Costs for President Donald Trump’s campaign rally in Minneapolis last month came in slightly higher than expected, and the city will continue to seek reimbursement, Mayor Jacob Frey said Tuesday.
After weeks of calculating the cost of police overtime, public works crews and road barriers, the city determined that it spent $542,733 — roughly $12,000 more than the original $530,000 cost estimate for the president’s rally at the 19,356-seat Target Center. The event drew national attention after Frey and Trump sparred over who should cover costs for the event, which drew large protests around the downtown arena.
The majority of the tab, some $392,139, was attributed to police costs, including overtime. Exactly how the city will seek reimbursement for those costs and whether it will succeed remains to be determined.
“We’re not taking any option off the table at this point,” Frey said.
The spending battle began before Trump took the stage at his event, widely seen as a milestone in the GOP effort to flip Minnesota in the 2020 presidential election. Republicans haven’t captured Minnesota in a presidential race since 1972, though in 2016 Trump lost by a margin of 1.5 percentage points, or less than 45,000 votes. As a result, both major political parties consider Minnesota a battleground state next year.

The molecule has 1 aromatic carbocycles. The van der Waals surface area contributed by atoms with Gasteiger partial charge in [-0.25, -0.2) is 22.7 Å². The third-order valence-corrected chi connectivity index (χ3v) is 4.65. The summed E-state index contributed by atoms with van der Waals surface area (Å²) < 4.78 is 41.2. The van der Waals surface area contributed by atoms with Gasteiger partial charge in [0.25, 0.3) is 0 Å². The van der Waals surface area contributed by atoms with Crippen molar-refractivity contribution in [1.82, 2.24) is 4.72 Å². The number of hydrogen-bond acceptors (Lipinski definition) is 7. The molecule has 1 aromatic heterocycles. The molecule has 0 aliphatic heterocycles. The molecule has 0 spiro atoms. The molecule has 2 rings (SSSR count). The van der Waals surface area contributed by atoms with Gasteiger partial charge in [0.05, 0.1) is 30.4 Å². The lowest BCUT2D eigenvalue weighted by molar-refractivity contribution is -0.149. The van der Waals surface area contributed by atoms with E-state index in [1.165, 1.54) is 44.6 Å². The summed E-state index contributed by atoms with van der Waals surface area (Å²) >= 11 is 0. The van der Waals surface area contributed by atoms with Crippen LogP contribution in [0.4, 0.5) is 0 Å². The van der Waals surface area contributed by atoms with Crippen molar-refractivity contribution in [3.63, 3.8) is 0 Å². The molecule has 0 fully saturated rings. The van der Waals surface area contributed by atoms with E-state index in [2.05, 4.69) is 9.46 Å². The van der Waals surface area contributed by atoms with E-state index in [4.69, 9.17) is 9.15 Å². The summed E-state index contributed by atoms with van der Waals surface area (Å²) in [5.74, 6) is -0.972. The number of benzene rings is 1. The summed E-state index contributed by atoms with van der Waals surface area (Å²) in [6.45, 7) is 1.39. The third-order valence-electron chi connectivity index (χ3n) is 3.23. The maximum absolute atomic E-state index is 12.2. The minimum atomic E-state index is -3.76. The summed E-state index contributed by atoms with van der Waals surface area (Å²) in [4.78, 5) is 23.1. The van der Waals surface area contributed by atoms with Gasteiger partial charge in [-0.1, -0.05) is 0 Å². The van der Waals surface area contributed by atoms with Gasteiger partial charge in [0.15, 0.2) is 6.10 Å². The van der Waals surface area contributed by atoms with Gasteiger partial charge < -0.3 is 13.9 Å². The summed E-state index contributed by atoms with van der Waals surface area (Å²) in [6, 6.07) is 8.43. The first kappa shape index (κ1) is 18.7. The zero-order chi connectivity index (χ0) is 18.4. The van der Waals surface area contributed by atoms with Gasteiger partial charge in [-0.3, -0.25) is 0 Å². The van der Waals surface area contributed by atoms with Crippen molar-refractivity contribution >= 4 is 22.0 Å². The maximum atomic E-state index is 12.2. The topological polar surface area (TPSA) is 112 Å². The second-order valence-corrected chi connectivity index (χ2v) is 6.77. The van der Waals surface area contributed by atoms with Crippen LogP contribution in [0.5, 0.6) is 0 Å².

Frey said he would seek reimbursement from any candidate who held a similar event in the future.
“This is not an issue that is limited to one candidate or one party,” said Frey, a DFLer. “This is an overarching question that we need to look at in terms of the cost that cities are forced to bear.”
The city did not bear any costs for a smaller rally earlier this month for Democratic presidential candidate Bernie Sanders, whose campaign agreed to cover all expenses. That event was estimated to cost $40,275, with campus police at the University of Minnesota handling traffic and crowd control without seeking outside assistance from the city.
The city’s path to reimbursement for the Trump rally is unclear. The city did not have a direct contract with the Trump campaign. Instead, it contracts generally with AEG to manage the Target Center, and AEG contracted with the Trump campaign for the event.
The Trump campaign previously balked at requests to reimburse the city. On Tuesday, the campaign referred questions to the U.S. Secret Service, which could not immediately be reached.
As of Tuesday afternoon, the city had not sent a bill to AEG. Frey said the city continues to have discussions with AEG and did not eliminate the possibility that the city could sue at some point.
The mayor said he would like to work with council members to alter the city’s contract with AEG, possibly requiring analyses to ensure that the costs of future events could be offset by money brought in from event taxes.
“We can’t have our costs rising dramatically beyond what we receive in the form of sales and entertainment tax,” Frey said. He said he did not yet know how much money the city brought in from the sales and entertainment tax on Oct. 10, the day of the Trump rally.
Michael Roth, a spokesman for AEG, said he could not comment on Frey’s ideas for future contracts. But, Roth said in a statement, “We support Mayor Frey and agree that cities like the City of Minneapolis should not be responsible for costs incurred by the City related to campaign appearances.”